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The coming fight for oil
Evan Osnos, Chicago Tribune
The roaring Chinese economy needs more oil. It's turning to America's friends to get it.
China had enough oil to sustain itself just 15 years ago. Now it is one of the world's thirstiest oil addicts, importing 40 percent of what it needs. Only the U.S. consumes more.
Each new factory churning out goods made in China and each new car on Chinese highways adds to a ravenous appetite for raw materials, not only oil but timber, copper and soybeans. Satisfying that appetite has sent Chinese oil explorers around the world--first into the arms of America's enemies but increasingly to friends as well
The 19th Century saw the British Empire and czarist Russia jockey for control of Central Asia in a Great Game of global strategy. Today the game is gathering again, this time between China and the U.S., as China makes its biggest push for influence in this oil-soaked region since the days of the Silk Road.
No nation is more in play than Kazakhstan, where China's new oil pipeline snakes for 620 miles and may one day reach the shores of the Caspian Sea.
(19 Dec 2006)
This is the third in a Chicago Tribune three part series called 'China's great grab', which includes online video.
African perspectives on China in Africa
Various, Pambazuka News 282
...Chinese engagement with Africa has become the topic of serious analysis and debate. In the field of governance, natural resources and markets, China’s presence is everywhere. Suddenly, Chinese influence in Africa has begun to top the foreign policy agenda of African governments. Chinese involvement in Africa has raised concerns about China's commitment to human rights issues and its policy on arms sales to African governments, while in the areas of textiles and natural resource exploitation, Chinese competition has generated some adverse consequences for African industry and the environment. China has been pronounced the new imperial power in Africa, usurping the influence of Western governments. However, a more nuanced approach and understanding of China-Africa relations might be more helpful.
Historically, China has played a different role in Africa from Africa's colonial powers, supporting African countries in various liberation struggles, providing educational opportunities and assisting in healthcare. Moreover, the rise of China in Africa does not just make problems for the continent, it also creates opportunities. As Stephen Marks pointed out in a recent editorial in Pambazuka News www.pambazuka.org/en/category/features/32432, Western corporations and governments now face competition - there is an alternative to the dictates of the international financial institutions - and this can give African states more room for manoeuvre. The African Union as well as civil society need to consider how to react to China's challenge while avoiding ’uncritical acceptance on the one hand or mere rejectionism on the other’.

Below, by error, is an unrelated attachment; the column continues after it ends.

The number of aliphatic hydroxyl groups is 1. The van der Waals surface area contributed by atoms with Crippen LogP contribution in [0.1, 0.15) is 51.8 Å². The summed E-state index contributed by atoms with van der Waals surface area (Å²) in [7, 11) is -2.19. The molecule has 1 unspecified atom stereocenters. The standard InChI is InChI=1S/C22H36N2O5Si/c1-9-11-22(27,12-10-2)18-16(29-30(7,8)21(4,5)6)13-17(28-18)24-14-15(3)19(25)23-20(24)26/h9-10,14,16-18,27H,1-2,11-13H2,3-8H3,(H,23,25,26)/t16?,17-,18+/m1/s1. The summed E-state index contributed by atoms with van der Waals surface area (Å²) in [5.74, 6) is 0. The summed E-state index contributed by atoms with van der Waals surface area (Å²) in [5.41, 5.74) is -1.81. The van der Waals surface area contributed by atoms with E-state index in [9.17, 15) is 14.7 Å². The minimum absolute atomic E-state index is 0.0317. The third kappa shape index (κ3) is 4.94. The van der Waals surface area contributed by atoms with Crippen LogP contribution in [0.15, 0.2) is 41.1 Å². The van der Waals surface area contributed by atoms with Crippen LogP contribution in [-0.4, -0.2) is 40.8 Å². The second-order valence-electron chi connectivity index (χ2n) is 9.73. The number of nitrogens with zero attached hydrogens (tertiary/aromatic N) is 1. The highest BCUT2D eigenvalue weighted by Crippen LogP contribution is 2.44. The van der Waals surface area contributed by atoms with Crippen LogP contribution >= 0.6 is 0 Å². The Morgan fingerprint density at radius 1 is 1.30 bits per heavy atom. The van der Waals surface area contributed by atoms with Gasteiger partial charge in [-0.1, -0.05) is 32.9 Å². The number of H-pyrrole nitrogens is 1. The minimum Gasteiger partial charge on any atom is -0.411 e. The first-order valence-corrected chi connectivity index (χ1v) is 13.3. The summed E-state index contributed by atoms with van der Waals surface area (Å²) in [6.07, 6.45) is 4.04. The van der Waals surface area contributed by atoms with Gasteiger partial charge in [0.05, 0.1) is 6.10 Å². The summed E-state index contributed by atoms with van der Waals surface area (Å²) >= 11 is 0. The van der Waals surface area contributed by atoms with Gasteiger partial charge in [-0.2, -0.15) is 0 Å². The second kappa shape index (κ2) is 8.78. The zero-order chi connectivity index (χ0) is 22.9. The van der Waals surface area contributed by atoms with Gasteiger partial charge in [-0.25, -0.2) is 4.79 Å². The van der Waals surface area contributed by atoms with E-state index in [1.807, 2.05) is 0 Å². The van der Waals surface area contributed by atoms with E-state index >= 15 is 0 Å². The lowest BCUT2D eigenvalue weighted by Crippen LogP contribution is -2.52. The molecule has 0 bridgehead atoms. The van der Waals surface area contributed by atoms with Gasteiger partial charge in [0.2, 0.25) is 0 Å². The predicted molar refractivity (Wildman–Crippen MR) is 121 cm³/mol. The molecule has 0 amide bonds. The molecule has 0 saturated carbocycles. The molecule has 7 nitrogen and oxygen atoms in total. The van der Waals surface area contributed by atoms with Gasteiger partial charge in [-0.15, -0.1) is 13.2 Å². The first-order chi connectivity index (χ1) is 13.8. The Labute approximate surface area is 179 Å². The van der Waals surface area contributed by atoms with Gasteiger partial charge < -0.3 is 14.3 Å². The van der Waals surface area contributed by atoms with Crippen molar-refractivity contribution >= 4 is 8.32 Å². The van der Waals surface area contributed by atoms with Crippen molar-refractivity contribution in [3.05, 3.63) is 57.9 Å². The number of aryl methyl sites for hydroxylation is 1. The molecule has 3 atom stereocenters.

Despite the clear influence of China, research, policy, debate and analysis on China’s present and future role in Africa remains limited. All too often, the influence of Western policy towards Africa dominates development discourse. What is missing is an integrated overview of Africa’s own response, especially by researchers and activists on the ground and an ongoing forum through which such an integrated response can be developed and sustained.
With the support of Christian Aid and TrustAfrica, Fahamu undertook a work in progress to identify leading institutions, activists and academics within Africa who were working on China. In the course of this review, we commissioned a number of researchers to write papers on the key issues for both this special issue of Pambazuka News (issue 282 of 14 December 2006) and for a book, which we plan to launch at the World Social Forum.
(14 Dec 2006)
About a dozen articles seem to be online. The connection between these articles and energy is that the Chinese presence in Africa is largely due to the search for resources, particularly energy resources.
According to its website:
Pambazuka News is the authoritative pan African electronic weekly newsletter and platform for social justice in Africa providing cutting edge commentary and in-depth analysis on politics and current affairs, development, human rights, refugees, gender issues and culture in Africa.
Resource warfare intensifies across "Grand Chessboard" and Horn of Africa
Larry Chin, Global Research
With the world now one full year off the Peak Oil and Gas cliff (according to work of geologists such as Kenneth Deffeyes), it is no surprise to see geostrategic tensions superheating quickly in several key oil and gas regions, as the world’s superpowers and multinational energy giants (supported by their nation’s militaries and intelligence agencies) intensify their combat over remaining energy supplies.
(23 Dec 2006)
We really don't know yet if we're over the peak oil cliff yet (if so it's probably almost certainly only for conventional oil, not 'all liquids'). A good point though, that it's now one year since conventional oil production peaked, making that date the ultimate peak ever more likely. Larry Chin's short article looks at Turkmenistan and Somalia in the context of peak oil and resource wars.
Here's all liquid production up to September 2005 via EnergyKrise.blogspot.org: